University of Cambridge

Oxygen segregation to a grain boundary in molybdenum


A. R. Waugh and M. J. Southon

An imaging atom-probe field-ion microscope together with a time-of-flight spectrometer has been used here to show the spatial distribution of oxygen atoms at a grain boundary in molybdenum.

This picture shows field ion images of molybdenum and oxygen ions from a grain boundary in molybdenum, where oxygen has segregated. Most of the oxygen is located within a band 1 nm width at the grain boundary. The concentration of oxygen atoms at the boundary is about 1018 atoms per square metre. The segregation of oxgyen makes the boundaries in molybdenum brittle, leading to intergranular failure. For more details, see Waugh, A. R., and M. J. Southon. "Surface studies with an imaging atom-probe." Surface Science 68 (1977): 79-85.

Photographs courtesy of Dr Sally Waugh.

Segregation of oxygen to molybdenum grain boundary, A. R. Waugh and M. J. Southon

Segregation of oxygen atoms to molybdenum grain boundary. Each dot represents an atom. Note that the grain boundaries are visible in the Mo3+ image because of an associated local change in the curvature of the specimen surface that leads to a corresponding local change in magnification.


oxygen segregation in molybdenum, embrittlement of molybdenum, Segregation of oxygen to molybdenum grain boundary, A. R. Waugh and M. J. Southon

Segregation of oxygen atoms to molybdenum grain boundary triple point. Each dot represents an atom.



Ion spectra recorded on the time-of-flight spectrometer
oxygen segregation in molybdenum, embrittlement of molybdenum, Field ion microscope, atom probe, time-of-flight spectrometer, A. R. Waugh and M. J. Southon
oxygen segregation in molybdenum, embrittlement of molybdenum, Field ion microscope, atom probe, time-of-flight spectrometer, A. R. Waugh and M. J. Southon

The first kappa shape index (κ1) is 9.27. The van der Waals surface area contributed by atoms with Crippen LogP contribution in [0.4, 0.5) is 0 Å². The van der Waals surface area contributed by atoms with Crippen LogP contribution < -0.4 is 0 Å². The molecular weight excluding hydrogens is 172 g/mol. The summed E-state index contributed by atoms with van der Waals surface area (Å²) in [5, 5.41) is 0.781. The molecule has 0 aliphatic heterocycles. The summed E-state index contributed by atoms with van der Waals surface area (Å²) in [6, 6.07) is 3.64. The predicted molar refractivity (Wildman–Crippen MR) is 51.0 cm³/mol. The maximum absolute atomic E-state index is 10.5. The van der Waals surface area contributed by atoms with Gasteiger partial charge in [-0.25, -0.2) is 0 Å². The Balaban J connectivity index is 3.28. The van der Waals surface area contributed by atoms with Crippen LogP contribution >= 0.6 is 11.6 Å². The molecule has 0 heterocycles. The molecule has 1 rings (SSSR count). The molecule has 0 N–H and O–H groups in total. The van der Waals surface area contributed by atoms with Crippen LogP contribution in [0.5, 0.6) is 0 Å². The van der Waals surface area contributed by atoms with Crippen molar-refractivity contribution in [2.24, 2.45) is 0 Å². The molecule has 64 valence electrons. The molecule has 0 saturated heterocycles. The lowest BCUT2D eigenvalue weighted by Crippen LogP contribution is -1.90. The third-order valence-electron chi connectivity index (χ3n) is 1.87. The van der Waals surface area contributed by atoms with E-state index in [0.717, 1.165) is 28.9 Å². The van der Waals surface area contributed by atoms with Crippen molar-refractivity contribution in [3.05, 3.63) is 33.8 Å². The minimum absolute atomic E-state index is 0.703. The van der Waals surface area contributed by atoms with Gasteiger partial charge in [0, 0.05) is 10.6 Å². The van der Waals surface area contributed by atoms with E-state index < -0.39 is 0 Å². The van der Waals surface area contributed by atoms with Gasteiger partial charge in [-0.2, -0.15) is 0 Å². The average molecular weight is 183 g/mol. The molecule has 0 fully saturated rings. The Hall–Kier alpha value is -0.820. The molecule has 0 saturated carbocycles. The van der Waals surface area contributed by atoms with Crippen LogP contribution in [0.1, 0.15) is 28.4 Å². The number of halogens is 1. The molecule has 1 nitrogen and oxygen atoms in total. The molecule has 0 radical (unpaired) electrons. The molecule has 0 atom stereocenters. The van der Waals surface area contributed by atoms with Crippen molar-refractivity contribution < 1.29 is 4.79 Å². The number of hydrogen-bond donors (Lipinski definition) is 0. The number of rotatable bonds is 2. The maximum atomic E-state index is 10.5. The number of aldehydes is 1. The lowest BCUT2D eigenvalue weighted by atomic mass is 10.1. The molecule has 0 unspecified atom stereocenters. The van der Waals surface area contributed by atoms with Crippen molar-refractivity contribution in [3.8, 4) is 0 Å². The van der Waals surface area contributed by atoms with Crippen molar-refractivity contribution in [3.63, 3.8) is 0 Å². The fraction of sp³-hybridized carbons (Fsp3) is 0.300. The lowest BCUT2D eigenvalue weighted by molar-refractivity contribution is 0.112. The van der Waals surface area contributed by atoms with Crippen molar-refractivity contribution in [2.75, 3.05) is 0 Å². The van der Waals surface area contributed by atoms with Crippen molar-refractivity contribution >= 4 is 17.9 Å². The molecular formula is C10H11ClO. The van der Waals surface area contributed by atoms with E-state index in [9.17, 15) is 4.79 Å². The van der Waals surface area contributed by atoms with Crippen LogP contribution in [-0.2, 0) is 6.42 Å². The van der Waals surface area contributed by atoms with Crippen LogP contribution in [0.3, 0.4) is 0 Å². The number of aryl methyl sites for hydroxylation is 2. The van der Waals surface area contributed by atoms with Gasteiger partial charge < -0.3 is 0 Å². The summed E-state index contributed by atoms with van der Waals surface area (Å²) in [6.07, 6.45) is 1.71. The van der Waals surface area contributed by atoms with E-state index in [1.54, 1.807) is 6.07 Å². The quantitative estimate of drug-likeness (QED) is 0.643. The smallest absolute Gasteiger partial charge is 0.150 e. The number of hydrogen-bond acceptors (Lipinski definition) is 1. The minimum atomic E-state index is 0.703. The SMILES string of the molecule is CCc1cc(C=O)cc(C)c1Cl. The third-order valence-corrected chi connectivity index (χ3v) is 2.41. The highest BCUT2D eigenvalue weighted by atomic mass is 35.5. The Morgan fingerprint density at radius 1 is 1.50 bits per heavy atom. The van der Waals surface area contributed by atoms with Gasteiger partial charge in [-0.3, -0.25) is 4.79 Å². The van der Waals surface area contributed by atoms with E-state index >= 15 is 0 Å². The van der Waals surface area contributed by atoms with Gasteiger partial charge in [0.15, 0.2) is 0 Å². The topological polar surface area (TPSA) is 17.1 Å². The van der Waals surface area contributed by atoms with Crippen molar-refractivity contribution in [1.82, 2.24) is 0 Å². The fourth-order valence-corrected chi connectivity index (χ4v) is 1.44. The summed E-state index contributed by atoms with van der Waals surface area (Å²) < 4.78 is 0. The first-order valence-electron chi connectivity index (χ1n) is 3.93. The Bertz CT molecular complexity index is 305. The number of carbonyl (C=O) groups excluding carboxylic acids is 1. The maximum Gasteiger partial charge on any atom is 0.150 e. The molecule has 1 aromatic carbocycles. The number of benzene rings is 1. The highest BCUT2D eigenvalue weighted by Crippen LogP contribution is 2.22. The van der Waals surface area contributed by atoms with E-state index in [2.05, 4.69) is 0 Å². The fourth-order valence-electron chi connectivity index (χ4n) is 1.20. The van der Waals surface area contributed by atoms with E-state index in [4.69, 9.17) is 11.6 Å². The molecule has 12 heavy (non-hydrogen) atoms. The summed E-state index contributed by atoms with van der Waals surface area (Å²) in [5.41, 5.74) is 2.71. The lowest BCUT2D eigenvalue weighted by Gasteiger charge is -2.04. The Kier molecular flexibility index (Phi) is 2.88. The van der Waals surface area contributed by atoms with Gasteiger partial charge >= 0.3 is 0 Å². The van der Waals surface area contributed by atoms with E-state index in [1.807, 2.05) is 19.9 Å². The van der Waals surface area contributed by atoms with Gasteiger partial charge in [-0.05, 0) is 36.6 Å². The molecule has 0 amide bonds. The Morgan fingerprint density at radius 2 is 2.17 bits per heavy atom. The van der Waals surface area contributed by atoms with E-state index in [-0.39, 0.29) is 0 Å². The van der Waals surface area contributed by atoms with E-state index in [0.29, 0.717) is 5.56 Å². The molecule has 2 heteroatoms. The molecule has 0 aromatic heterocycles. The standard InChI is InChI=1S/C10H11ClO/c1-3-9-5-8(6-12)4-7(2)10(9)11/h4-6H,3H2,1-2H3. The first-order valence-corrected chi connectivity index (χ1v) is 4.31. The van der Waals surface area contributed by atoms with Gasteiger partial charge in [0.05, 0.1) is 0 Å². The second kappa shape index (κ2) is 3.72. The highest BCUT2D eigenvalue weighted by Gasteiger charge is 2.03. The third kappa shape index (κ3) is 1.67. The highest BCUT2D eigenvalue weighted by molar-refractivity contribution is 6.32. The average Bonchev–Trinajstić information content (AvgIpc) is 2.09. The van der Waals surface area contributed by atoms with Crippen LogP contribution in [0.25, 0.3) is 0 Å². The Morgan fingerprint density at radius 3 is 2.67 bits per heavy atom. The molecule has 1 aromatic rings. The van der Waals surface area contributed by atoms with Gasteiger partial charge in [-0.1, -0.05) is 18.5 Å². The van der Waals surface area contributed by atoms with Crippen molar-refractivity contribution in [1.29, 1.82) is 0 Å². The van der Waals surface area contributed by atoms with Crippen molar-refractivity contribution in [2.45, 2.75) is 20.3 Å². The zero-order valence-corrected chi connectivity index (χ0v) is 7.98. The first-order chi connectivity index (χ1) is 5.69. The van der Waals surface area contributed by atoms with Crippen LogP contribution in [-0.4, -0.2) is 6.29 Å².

oxygen segregation in molybdenum, embrittlement of molybdenum, Field ion microscope, atom probe, time-of-flight spectrometer, A. R. Waugh and M. J. Southon

Schematic illustration of the field ion microscope, atom probe and imaging atom probe. "HV" stands for high voltage.



field ion microscope, A. R. Waugh and M. J. Southon

Part of the actual instrument built by Bob Waugh and Mike Southon, at the University of Cambridge, Department of Metallurgy.


field ion microscope, A. R. Waugh and M. J. Southon

Part of the actual instrument built by Bob Waugh and Mike Southon, at the University of Cambridge, Department of Metallurgy.


Field ion microscope, atom probe, time-of-flight spectrometer, A. R. Waugh and M. J. Southon

Schematic illustration of the field ion microscope, atom probe and time-of-flight mass spectrometer. "I.A.P." stands for imaging atom probe, Note the paper-tape punch used to record data.


Field ion microscope, atom probe, time-of-flight spectrometer, A. R. Waugh and M. J. Southon

The cylindrical sector illustrated schematically above, as it actually appears. This is a part of the time-of-flight mass spectrometer set.


Field ion microscope, atom probe, time-of-flight spectrometer, A. R. Waugh and M. J. Southon

Circuit diagram. The sample is kept at liquid helium temperature.




oxygen segregation in molybdenum, embrittlement of molybdenum, Segregation of oxygen to molybdenum grain boundary, A. R. Waugh and M. J. Southon

Segregation of oxygen atoms to a grain boundary in molybdenum.







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